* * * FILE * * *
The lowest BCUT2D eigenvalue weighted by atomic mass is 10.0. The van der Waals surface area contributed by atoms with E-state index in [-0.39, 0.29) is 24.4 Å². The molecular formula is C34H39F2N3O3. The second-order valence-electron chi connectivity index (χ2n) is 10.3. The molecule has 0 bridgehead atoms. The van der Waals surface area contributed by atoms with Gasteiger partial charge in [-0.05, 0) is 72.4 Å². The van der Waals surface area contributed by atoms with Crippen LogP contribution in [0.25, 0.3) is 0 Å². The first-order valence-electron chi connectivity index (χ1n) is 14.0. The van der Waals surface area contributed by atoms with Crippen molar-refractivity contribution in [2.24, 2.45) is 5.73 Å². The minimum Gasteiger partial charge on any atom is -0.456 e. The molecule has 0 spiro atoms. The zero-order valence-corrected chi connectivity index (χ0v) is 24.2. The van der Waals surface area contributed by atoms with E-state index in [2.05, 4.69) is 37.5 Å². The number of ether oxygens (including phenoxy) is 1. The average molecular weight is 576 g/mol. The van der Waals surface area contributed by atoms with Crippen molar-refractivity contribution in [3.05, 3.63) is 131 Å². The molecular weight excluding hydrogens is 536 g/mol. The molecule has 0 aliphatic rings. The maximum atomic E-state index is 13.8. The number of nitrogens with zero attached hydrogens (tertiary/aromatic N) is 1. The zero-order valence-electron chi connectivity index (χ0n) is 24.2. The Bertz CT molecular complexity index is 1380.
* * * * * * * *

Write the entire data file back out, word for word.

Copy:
The lowest BCUT2D eigenvalue weighted by atomic mass is 10.0. The van der Waals surface area contributed by atoms with E-state index in [-0.39, 0.29) is 24.4 Å². The molecular formula is C34H39F2N3O3. The second-order valence-electron chi connectivity index (χ2n) is 10.3. The molecule has 0 bridgehead atoms. The van der Waals surface area contributed by atoms with Gasteiger partial charge in [-0.05, 0) is 72.4 Å². The van der Waals surface area contributed by atoms with Crippen LogP contribution in [0.25, 0.3) is 0 Å². The first-order valence-electron chi connectivity index (χ1n) is 14.0. The van der Waals surface area contributed by atoms with Crippen molar-refractivity contribution in [2.24, 2.45) is 5.73 Å². The minimum Gasteiger partial charge on any atom is -0.456 e. The molecule has 0 spiro atoms. The zero-order valence-corrected chi connectivity index (χ0v) is 24.2. The van der Waals surface area contributed by atoms with E-state index in [2.05, 4.69) is 37.5 Å². The number of ether oxygens (including phenoxy) is 1. The average molecular weight is 576 g/mol. The van der Waals surface area contributed by atoms with Crippen molar-refractivity contribution in [3.05, 3.63) is 131 Å². The molecular weight excluding hydrogens is 536 g/mol. The molecule has 0 aliphatic rings. The maximum atomic E-state index is 13.8. The number of nitrogens with zero attached hydrogens (tertiary/aromatic N) is 1. The zero-order valence-electron chi connectivity index (χ0n) is 24.2. The Bertz CT molecular complexity index is 1380.